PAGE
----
Branding any company is a huge challenge, but rebranding one of the world’s biggest companies is a project that many a design agency would love to take on. However, with massive projects comes massive risk, and at times, even the best of brand strategists get it wrong.
Rebranding is a tricky business for any organization, but in many cases, change is inevitable if brands want to grow. Before undergoing any rebranding exercise, companies should consider customer loyalty, affinity to the existing brand, emotional attachment, brand awareness, as well as the clarity of design, content, name, and messaging of any new brand they implement. Do customers like the current brand? The colors? The name? Is the current logo identifiable? Do people know the brand on sight even if it is “ugly”? How would any changes, however small or insignificant, impact sales and customer perception?
Imagine how you would feel if you popped in to buy a can of coke and found the classic white logo and red packaging replaced by blue and green and some unrecognizable graphic.
We take a look here at some of the biggest rebranding fails, many from companies we love and support, and most of whom have reverted back to the original brand after huge backlash and public protest to changes. The point: a brand is more than just a name or a picture on a logo—brands build relationships, drive business, and foster growth…when done correctly and not tampered with to confuse, aggravate, and alienate customers.
Classic Gap To Confused Gap:
Gap decides to try and make their classic identity a bit more modern, but instead creates a logo that looks like “a child’s clipart design” and is forced to change back almost immediately amid customer outrage and negative publicity.
MasterCard Not Really Mastering The New Logo:
With a logo that is universally recognized (and plastered across businesses and points of sale everywhere on Earth) Mastercard felt that it should change its logo to look more exciting and contemporary, but instead puts out something that has been deemed “ugly, boring, pointless, and ridiculously designed”. Needless to say, MasterCard quickly scrapped the new logo and decided “old is gold”.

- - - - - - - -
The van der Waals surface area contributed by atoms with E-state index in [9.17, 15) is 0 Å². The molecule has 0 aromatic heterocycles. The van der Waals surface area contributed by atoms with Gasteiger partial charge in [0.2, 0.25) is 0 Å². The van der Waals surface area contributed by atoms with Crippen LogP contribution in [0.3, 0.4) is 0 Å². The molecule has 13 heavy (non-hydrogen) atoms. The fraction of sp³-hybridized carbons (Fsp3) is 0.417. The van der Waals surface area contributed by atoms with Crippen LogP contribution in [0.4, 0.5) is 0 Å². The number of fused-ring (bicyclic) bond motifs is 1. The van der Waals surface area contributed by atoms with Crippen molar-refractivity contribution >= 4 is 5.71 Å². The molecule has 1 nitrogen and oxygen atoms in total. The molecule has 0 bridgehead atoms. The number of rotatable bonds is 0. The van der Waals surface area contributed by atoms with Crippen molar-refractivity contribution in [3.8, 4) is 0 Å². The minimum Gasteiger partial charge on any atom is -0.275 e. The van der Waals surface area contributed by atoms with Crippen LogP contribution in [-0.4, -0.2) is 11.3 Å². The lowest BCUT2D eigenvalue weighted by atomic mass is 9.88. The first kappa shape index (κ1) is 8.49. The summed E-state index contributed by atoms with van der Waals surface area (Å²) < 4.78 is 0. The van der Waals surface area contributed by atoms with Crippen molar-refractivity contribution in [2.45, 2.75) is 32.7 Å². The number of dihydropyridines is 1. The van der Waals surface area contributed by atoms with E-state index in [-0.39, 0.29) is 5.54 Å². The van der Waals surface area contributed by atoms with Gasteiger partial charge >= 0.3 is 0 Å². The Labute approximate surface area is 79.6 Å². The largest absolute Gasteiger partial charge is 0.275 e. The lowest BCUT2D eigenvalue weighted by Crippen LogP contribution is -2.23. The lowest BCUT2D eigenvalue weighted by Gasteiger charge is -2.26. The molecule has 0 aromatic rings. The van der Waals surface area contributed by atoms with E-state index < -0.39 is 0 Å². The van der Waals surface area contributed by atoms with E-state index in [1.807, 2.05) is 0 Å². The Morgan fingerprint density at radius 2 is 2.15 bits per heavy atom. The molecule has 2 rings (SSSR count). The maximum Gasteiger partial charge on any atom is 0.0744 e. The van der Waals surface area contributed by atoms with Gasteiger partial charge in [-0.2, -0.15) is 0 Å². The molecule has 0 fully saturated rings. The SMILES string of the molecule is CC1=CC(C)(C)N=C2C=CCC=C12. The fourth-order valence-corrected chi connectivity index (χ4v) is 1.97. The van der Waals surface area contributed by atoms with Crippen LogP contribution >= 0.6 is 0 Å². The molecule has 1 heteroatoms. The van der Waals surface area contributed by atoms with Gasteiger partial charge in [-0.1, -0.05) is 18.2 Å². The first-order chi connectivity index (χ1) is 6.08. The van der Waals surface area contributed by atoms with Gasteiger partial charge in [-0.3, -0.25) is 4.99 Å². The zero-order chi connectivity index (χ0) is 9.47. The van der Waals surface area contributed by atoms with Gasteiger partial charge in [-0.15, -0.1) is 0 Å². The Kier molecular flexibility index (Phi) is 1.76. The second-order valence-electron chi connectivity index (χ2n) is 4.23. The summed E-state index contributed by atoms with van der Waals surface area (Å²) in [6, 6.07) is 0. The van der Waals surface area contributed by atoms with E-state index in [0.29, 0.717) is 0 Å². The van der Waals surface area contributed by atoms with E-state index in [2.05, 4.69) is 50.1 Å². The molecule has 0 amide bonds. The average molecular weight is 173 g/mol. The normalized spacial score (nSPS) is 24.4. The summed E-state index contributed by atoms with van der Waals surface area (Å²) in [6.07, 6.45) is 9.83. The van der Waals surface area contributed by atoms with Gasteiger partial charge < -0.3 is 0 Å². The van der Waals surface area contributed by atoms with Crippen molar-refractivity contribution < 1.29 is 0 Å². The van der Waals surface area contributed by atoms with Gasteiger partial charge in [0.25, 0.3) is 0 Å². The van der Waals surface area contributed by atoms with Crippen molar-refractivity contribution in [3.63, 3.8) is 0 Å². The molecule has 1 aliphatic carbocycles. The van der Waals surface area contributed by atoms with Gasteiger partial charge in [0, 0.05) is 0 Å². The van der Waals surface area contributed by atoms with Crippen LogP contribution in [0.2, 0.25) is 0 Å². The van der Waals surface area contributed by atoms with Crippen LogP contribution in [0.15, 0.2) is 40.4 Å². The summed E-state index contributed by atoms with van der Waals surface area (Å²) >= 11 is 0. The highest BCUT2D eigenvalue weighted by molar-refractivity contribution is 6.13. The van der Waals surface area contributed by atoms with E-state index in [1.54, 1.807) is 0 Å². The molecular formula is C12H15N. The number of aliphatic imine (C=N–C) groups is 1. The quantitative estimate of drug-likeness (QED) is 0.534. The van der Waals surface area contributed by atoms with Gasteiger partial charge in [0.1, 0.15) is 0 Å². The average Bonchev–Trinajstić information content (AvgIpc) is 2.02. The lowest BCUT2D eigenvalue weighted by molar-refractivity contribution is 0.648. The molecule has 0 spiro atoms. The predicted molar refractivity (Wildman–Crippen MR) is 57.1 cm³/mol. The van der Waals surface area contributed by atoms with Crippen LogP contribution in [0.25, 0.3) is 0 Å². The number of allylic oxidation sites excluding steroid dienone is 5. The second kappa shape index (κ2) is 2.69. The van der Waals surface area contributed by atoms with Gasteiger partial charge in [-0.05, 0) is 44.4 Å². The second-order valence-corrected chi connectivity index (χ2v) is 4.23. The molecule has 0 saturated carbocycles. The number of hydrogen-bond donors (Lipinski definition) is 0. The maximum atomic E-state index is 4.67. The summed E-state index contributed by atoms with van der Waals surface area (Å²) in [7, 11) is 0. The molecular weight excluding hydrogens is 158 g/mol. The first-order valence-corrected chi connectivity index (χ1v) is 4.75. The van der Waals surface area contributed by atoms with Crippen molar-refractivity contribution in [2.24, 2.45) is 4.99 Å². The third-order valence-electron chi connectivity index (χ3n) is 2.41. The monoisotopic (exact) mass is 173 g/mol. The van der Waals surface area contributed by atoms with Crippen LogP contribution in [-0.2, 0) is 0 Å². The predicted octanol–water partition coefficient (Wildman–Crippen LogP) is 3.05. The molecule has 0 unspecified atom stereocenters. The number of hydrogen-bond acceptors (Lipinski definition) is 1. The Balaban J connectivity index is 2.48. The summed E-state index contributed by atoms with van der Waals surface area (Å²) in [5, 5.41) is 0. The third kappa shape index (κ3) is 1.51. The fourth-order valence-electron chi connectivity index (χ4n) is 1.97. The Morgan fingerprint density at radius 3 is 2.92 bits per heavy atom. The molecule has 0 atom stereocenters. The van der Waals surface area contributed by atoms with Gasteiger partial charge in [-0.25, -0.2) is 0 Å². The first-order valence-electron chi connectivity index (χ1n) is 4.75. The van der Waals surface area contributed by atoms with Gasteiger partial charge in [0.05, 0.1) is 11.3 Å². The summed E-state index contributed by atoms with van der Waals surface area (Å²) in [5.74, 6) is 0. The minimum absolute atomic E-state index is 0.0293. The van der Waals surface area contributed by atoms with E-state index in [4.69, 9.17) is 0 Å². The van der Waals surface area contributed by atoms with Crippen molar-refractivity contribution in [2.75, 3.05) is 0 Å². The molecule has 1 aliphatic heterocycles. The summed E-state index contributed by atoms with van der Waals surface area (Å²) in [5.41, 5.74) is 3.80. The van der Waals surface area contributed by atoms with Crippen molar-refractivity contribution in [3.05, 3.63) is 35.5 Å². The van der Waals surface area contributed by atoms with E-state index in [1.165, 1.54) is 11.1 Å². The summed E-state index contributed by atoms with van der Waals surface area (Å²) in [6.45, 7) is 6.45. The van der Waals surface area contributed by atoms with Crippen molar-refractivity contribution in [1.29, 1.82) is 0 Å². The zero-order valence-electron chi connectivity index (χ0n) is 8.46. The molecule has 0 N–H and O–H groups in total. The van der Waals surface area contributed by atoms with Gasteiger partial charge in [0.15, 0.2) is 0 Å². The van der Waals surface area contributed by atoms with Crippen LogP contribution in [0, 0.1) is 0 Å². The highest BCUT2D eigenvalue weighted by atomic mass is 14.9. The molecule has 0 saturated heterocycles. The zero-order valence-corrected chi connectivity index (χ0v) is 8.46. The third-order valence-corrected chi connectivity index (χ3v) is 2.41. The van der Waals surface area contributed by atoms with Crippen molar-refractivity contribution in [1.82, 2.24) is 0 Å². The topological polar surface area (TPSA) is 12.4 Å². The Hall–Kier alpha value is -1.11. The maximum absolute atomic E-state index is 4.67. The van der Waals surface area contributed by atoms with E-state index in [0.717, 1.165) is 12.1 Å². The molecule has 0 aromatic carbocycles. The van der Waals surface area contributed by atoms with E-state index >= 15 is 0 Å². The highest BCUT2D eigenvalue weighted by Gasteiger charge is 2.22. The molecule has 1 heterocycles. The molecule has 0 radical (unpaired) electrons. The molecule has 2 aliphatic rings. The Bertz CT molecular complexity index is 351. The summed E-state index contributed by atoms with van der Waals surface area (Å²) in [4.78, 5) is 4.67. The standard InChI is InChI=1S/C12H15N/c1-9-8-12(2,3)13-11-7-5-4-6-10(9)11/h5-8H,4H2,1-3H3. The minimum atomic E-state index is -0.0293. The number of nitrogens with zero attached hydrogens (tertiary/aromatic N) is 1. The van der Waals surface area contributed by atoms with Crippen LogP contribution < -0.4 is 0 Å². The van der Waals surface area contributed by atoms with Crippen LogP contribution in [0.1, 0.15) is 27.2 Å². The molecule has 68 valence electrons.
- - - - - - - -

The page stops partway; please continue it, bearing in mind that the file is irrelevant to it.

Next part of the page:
Tropicana Serves Fresh Juice in Stale Packaging:
Customers want their wholesome, fresh-squeezed, family-friendly orange juice in the packaging they know and trust—not some abstract, neo-modern carton that neither children nor their parents recognize as the brand they depend on.
Royal Mail Makes Royal Rebranding Mess:
For reasons unknown, the UK’s largest mail carrier decided one day to not only change the identity of the company, but also the name, the logo, the colors, and basically the entire personality of the brand. The carrier moved away from their classic, recognizable, distinct identity with a descriptive name and an emblem that fosters trust and respect, to a new identity completely disjointed from the original, with a new name (that nobody can pronounce) and a new brandmark (that nobody can identify). It took a year (and the wastage of £1.5 million to launch Consignia), but eventually the company threw in the towel and decided to return to their original identity (but not before doling out another £1 million to go back).
British Airways Decides It Likes Being British After All:
After a brief adventure into what can only be deemed as the airline’s Blue Period, British Airways realized that its ploy to paint the tails of it’s aircrafts with different pieces of art and design, actually served no purpose at all except to cause confusion amongst passengers and customers about which plane they were flying on. They brought back the Union Jack and returned to their British identity, so that the customers would come back as well.
Pizza Hut’s Half-Baked New Brand:
Who doesn’t love a good pizza? Especially from one of the world’s most famous and favorite ovens? A brand famous for its delicious offerings, reasonable prices, and speedy home delivery, Pizza Hut does NOT deliver with the new identity, which not only looks different, but eliminates the word “pizza” from the brandmark altogether. The Hut? It most certainly does not catch on—and instead of feeling cool and hip, ends up sounding (and looking) rather…bland.